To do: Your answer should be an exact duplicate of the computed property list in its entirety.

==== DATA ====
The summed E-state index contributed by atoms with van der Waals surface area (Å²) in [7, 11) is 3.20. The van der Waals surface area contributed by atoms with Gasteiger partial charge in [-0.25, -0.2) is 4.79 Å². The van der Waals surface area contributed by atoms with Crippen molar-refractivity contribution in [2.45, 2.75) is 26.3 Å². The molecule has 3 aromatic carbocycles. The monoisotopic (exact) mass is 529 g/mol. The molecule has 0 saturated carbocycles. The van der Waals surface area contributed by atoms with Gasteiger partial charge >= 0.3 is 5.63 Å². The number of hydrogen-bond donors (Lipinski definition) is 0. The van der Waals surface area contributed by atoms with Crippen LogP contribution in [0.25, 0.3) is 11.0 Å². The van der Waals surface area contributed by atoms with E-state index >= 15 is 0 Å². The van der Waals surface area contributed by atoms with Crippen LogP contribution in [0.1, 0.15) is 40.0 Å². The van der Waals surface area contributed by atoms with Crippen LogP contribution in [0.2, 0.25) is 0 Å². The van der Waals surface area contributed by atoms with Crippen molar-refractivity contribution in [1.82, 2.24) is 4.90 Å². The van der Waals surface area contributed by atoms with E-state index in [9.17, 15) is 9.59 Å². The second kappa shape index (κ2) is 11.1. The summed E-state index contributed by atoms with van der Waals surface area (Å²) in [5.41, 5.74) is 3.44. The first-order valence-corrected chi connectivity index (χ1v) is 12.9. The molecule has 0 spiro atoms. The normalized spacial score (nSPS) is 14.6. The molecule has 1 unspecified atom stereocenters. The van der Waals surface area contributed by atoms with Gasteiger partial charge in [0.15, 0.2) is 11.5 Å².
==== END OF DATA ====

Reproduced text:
The summed E-state index contributed by atoms with van der Waals surface area (Å²) in [7, 11) is 3.20. The van der Waals surface area contributed by atoms with Gasteiger partial charge in [-0.25, -0.2) is 4.79 Å². The van der Waals surface area contributed by atoms with Crippen molar-refractivity contribution in [2.45, 2.75) is 26.3 Å². The molecule has 3 aromatic carbocycles. The monoisotopic (exact) mass is 529 g/mol. The molecule has 0 saturated carbocycles. The van der Waals surface area contributed by atoms with Gasteiger partial charge >= 0.3 is 5.63 Å². The number of hydrogen-bond donors (Lipinski definition) is 0. The van der Waals surface area contributed by atoms with Crippen LogP contribution in [0.25, 0.3) is 11.0 Å². The van der Waals surface area contributed by atoms with E-state index >= 15 is 0 Å². The van der Waals surface area contributed by atoms with Crippen LogP contribution in [0.1, 0.15) is 40.0 Å². The van der Waals surface area contributed by atoms with Crippen LogP contribution in [0.2, 0.25) is 0 Å². The van der Waals surface area contributed by atoms with Crippen molar-refractivity contribution in [1.82, 2.24) is 4.90 Å². The van der Waals surface area contributed by atoms with E-state index in [9.17, 15) is 9.59 Å². The second kappa shape index (κ2) is 11.1. The summed E-state index contributed by atoms with van der Waals surface area (Å²) in [5.41, 5.74) is 3.44. The first-order valence-corrected chi connectivity index (χ1v) is 12.9. The molecule has 0 spiro atoms. The normalized spacial score (nSPS) is 14.6. The molecule has 1 unspecified atom stereocenters. The van der Waals surface area contributed by atoms with Gasteiger partial charge in [0.15, 0.2) is 11.5 Å².